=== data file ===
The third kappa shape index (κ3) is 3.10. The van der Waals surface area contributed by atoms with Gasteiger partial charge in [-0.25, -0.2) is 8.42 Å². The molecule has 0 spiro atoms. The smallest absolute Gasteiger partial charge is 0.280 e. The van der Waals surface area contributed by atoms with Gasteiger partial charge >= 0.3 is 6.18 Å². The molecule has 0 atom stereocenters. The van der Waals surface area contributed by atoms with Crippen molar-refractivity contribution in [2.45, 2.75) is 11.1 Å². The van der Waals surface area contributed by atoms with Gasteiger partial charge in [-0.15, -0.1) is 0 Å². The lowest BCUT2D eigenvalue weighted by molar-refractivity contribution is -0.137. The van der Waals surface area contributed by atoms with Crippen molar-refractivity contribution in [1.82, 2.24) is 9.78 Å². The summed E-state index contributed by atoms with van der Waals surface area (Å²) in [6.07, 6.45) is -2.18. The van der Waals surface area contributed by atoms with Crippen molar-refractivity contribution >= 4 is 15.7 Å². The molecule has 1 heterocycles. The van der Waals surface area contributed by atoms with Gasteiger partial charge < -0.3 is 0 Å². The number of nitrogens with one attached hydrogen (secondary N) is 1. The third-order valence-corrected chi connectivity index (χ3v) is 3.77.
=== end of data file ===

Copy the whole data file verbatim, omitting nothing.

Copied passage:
The third kappa shape index (κ3) is 3.10. The van der Waals surface area contributed by atoms with Gasteiger partial charge in [-0.25, -0.2) is 8.42 Å². The molecule has 0 spiro atoms. The smallest absolute Gasteiger partial charge is 0.280 e. The van der Waals surface area contributed by atoms with Gasteiger partial charge >= 0.3 is 6.18 Å². The molecule has 0 atom stereocenters. The van der Waals surface area contributed by atoms with Crippen molar-refractivity contribution in [2.45, 2.75) is 11.1 Å². The van der Waals surface area contributed by atoms with Gasteiger partial charge in [-0.15, -0.1) is 0 Å². The lowest BCUT2D eigenvalue weighted by molar-refractivity contribution is -0.137. The van der Waals surface area contributed by atoms with Crippen molar-refractivity contribution in [1.82, 2.24) is 9.78 Å². The summed E-state index contributed by atoms with van der Waals surface area (Å²) in [6.07, 6.45) is -2.18. The van der Waals surface area contributed by atoms with Crippen molar-refractivity contribution >= 4 is 15.7 Å². The molecule has 1 heterocycles. The van der Waals surface area contributed by atoms with Gasteiger partial charge < -0.3 is 0 Å². The number of nitrogens with one attached hydrogen (secondary N) is 1. The third-order valence-corrected chi connectivity index (χ3v) is 3.77.